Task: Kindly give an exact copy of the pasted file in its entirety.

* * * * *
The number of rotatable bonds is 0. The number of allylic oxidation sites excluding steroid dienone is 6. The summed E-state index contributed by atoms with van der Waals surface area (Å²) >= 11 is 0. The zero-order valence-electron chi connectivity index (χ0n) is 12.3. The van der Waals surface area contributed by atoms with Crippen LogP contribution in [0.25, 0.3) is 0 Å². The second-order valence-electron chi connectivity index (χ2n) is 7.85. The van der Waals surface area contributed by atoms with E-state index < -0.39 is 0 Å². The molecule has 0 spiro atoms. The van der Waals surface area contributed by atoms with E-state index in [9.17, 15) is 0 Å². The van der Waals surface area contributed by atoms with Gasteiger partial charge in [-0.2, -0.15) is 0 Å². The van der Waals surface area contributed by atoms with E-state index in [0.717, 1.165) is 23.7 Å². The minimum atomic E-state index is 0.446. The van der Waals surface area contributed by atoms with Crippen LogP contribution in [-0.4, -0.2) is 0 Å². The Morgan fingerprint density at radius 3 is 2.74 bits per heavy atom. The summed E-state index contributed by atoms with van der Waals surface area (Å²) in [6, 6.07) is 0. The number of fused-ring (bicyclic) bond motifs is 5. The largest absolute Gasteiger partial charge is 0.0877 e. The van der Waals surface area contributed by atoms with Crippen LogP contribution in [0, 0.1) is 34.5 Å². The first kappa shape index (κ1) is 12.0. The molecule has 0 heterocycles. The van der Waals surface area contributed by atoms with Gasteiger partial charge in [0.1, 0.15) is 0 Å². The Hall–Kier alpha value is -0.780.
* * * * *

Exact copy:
The number of rotatable bonds is 0. The number of allylic oxidation sites excluding steroid dienone is 6. The summed E-state index contributed by atoms with van der Waals surface area (Å²) >= 11 is 0. The zero-order valence-electron chi connectivity index (χ0n) is 12.3. The van der Waals surface area contributed by atoms with Crippen LogP contribution in [0.25, 0.3) is 0 Å². The second-order valence-electron chi connectivity index (χ2n) is 7.85. The van der Waals surface area contributed by atoms with E-state index < -0.39 is 0 Å². The molecule has 0 spiro atoms. The van der Waals surface area contributed by atoms with E-state index in [9.17, 15) is 0 Å². The van der Waals surface area contributed by atoms with Gasteiger partial charge in [-0.2, -0.15) is 0 Å². The van der Waals surface area contributed by atoms with E-state index in [0.717, 1.165) is 23.7 Å². The minimum atomic E-state index is 0.446. The van der Waals surface area contributed by atoms with Crippen LogP contribution in [-0.4, -0.2) is 0 Å². The Morgan fingerprint density at radius 3 is 2.74 bits per heavy atom. The summed E-state index contributed by atoms with van der Waals surface area (Å²) in [6, 6.07) is 0. The number of fused-ring (bicyclic) bond motifs is 5. The largest absolute Gasteiger partial charge is 0.0877 e. The van der Waals surface area contributed by atoms with Crippen LogP contribution in [0, 0.1) is 34.5 Å². The first kappa shape index (κ1) is 12.0. The molecule has 0 heterocycles. The van der Waals surface area contributed by atoms with Gasteiger partial charge in [0.1, 0.15) is 0 Å². The Hall–Kier alpha value is -0.780.